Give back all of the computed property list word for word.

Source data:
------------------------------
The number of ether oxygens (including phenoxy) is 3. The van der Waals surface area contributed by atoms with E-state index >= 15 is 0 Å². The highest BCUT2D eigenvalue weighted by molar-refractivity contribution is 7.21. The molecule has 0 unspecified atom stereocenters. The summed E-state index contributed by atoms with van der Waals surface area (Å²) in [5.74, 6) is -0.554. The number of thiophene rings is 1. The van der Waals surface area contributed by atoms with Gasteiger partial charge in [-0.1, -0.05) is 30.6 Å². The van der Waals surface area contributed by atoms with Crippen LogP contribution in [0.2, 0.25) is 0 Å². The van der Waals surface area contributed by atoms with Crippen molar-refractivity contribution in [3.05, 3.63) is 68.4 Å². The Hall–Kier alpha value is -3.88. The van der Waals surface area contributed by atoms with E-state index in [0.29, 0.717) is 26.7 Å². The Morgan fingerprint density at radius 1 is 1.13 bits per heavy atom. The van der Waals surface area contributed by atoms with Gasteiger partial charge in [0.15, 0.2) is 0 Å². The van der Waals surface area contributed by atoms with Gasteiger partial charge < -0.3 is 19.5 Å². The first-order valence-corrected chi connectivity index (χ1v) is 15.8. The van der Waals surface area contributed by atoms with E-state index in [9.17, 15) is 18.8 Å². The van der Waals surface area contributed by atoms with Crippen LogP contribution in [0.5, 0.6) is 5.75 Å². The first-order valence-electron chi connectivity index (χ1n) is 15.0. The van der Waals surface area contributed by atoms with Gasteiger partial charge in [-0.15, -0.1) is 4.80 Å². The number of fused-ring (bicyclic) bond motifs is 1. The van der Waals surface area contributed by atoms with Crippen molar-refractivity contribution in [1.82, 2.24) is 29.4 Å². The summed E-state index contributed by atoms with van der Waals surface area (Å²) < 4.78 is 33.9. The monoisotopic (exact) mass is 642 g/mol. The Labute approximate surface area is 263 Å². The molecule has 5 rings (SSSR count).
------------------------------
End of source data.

The number of ether oxygens (including phenoxy) is 3. The van der Waals surface area contributed by atoms with E-state index >= 15 is 0 Å². The highest BCUT2D eigenvalue weighted by molar-refractivity contribution is 7.21. The molecule has 0 unspecified atom stereocenters. The summed E-state index contributed by atoms with van der Waals surface area (Å²) in [5.74, 6) is -0.554. The number of thiophene rings is 1. The van der Waals surface area contributed by atoms with Gasteiger partial charge in [-0.1, -0.05) is 30.6 Å². The van der Waals surface area contributed by atoms with Crippen LogP contribution in [0.2, 0.25) is 0 Å². The van der Waals surface area contributed by atoms with Crippen molar-refractivity contribution in [3.05, 3.63) is 68.4 Å². The Hall–Kier alpha value is -3.88. The van der Waals surface area contributed by atoms with E-state index in [0.29, 0.717) is 26.7 Å². The Morgan fingerprint density at radius 1 is 1.13 bits per heavy atom. The van der Waals surface area contributed by atoms with Gasteiger partial charge in [0.15, 0.2) is 0 Å². The van der Waals surface area contributed by atoms with Gasteiger partial charge < -0.3 is 19.5 Å². The first-order valence-corrected chi connectivity index (χ1v) is 15.8. The van der Waals surface area contributed by atoms with E-state index in [9.17, 15) is 18.8 Å². The van der Waals surface area contributed by atoms with Crippen LogP contribution in [0.5, 0.6) is 5.75 Å². The first-order valence-electron chi connectivity index (χ1n) is 15.0. The van der Waals surface area contributed by atoms with Gasteiger partial charge in [-0.15, -0.1) is 4.80 Å². The number of fused-ring (bicyclic) bond motifs is 1. The van der Waals surface area contributed by atoms with Crippen molar-refractivity contribution in [1.82, 2.24) is 29.4 Å². The summed E-state index contributed by atoms with van der Waals surface area (Å²) < 4.78 is 33.9. The monoisotopic (exact) mass is 642 g/mol. The Labute approximate surface area is 263 Å². The molecule has 5 rings (SSSR count).